Tuesday, May 30, 2006

The Hidden Virtues of Apple

A couple of months ago I wrote a Sunday Times article about Apple computers. I was celebrating their 30th birthday. Reactions to the piece - which was broadly favourable since I have just returned to Apples myself with delight - introduced me to an underworld of Apple chat on the net. As I said in the article, Apple faith is a religion. Here was yet further evidence. Anyway I just received this from Julian Lawton (blogs underJules / Jules LT), a worthwile correction to a point I made.

Bryan - just a quick comment on your article on Apple's birthday. Firstly, like your web pop one, I have to say that I liked it - it helps explain something to the general reader. Anyway, one of the comments in your Apple piece is 'Apple systems are much moreopaque than Microsoft?s, going to greater lengths to conceal the machine?s inner workings'.
I'm not sure whether you mean the hardware or the software, but if it's software then that is really no longer true.
For a long time it was - for software developers like myself, Apple Macs were systems we admired, and maybe used for DTP, but unless you were in the business of writing Apple software, you wouldn't buy a Mac. Even back in the 80s, that was true, with hobbyist programmers preferring the likes of Atari and Commodore systems. After Jobs left even that admiration declined. Those of us looking for the sort of innovation Apple were known for looked towards Sun, Next and BeOS - notably all Unix derived systems.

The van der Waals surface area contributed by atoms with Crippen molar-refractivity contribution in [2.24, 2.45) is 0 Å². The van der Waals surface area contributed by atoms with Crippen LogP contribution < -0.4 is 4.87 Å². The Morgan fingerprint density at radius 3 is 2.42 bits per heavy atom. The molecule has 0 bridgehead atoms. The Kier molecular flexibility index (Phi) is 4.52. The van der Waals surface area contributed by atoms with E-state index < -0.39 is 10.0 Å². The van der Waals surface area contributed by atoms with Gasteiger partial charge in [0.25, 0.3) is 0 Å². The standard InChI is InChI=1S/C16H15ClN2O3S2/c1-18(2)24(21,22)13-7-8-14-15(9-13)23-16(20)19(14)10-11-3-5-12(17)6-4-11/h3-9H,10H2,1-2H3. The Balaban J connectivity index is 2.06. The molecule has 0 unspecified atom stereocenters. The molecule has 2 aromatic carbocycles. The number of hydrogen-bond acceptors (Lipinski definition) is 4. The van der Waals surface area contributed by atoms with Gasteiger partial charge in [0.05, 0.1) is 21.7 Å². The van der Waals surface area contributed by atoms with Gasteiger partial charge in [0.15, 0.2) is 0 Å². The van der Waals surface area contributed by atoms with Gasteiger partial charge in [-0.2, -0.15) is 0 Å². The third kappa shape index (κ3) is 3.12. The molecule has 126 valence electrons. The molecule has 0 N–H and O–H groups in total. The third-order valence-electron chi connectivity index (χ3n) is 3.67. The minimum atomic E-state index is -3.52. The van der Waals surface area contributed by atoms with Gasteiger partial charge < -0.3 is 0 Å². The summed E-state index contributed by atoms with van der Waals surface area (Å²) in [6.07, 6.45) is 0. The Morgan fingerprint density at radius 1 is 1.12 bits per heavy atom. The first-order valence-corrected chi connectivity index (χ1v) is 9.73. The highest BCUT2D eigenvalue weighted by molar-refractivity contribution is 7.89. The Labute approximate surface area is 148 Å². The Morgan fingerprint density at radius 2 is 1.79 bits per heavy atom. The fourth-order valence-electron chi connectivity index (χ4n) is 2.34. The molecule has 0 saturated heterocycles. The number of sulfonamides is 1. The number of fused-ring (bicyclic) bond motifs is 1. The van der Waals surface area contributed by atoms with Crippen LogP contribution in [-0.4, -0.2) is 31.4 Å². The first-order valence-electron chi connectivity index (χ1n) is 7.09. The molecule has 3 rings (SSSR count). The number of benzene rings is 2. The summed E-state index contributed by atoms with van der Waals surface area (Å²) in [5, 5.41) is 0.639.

Like yourself, I started hearing good things about Macs. My father is an art teacher, and has never got on with PCs (a step backwards). I was aware that Apple had acquired Next, and that the new machines were based on Unix. I was also aware that Powerbooks were beginning to show up more and more amongst IT pros, and the people who owned them had good things to say.
From the point of view of a degree-educated software developer, it's a dream machine. Most of us know Unix - well enough to get nitty-gritty with the OS X Terminal from day one. Not all of us are so committed as to use Linux. (From a car maintenance point of view, I like the fact I can diagnose what it going wrong and understand what is going on inside my car - but I am not the kind of person who wants to spend my weekends rebuilding cars for the sake of it).
I can get much further 'down' in terms of taking a look at what's going on than I can with Windows - and of course each Mac comes with all the same tools that Apple's software developers have access to. This is a huge change for Apple (To program the first Macs you needed an Apple Lisa).
The news is taking some time to get round developers, but it is beginning to - I notice Mac's turn up more and more in demonstrations and technical books, and colleagues at work express an interest when I mention I have one. They are 'intrigued' rather than dismissive.

1 comment:

  1. Unless you are developer, the OS and machine should be more than opaque - it should be invisible - it just gets in the way of what you want to do.

    See Archy -http://rchi.raskincenter.org/index.php?title=Core_Principles